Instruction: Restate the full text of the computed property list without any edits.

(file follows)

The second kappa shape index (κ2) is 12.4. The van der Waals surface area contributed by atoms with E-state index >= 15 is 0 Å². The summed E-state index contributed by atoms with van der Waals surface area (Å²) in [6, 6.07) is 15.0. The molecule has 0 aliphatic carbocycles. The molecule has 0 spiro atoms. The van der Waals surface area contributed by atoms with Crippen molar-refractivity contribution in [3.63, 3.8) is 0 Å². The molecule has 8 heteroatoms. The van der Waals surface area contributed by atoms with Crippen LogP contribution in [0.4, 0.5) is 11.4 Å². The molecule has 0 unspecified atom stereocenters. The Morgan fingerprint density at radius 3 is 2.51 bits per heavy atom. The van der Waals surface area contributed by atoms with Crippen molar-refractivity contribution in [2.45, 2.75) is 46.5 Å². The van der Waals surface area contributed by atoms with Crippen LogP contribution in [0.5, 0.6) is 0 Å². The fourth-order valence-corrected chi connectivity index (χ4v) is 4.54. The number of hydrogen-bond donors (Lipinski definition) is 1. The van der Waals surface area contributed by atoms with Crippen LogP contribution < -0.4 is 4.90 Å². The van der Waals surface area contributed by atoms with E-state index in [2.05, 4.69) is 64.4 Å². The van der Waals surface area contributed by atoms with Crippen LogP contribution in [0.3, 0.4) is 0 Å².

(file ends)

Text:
The second kappa shape index (κ2) is 12.4. The van der Waals surface area contributed by atoms with E-state index >= 15 is 0 Å². The summed E-state index contributed by atoms with van der Waals surface area (Å²) in [6, 6.07) is 15.0. The molecule has 0 aliphatic carbocycles. The molecule has 0 spiro atoms. The van der Waals surface area contributed by atoms with Crippen molar-refractivity contribution in [3.63, 3.8) is 0 Å². The molecule has 8 heteroatoms. The van der Waals surface area contributed by atoms with Crippen LogP contribution in [0.4, 0.5) is 11.4 Å². The molecule has 0 unspecified atom stereocenters. The Morgan fingerprint density at radius 3 is 2.51 bits per heavy atom. The van der Waals surface area contributed by atoms with Crippen molar-refractivity contribution in [2.45, 2.75) is 46.5 Å². The van der Waals surface area contributed by atoms with Crippen LogP contribution in [0.5, 0.6) is 0 Å². The fourth-order valence-corrected chi connectivity index (χ4v) is 4.54. The number of hydrogen-bond donors (Lipinski definition) is 1. The van der Waals surface area contributed by atoms with Crippen LogP contribution < -0.4 is 4.90 Å². The van der Waals surface area contributed by atoms with E-state index in [2.05, 4.69) is 64.4 Å². The van der Waals surface area contributed by atoms with Crippen LogP contribution in [0.3, 0.4) is 0 Å².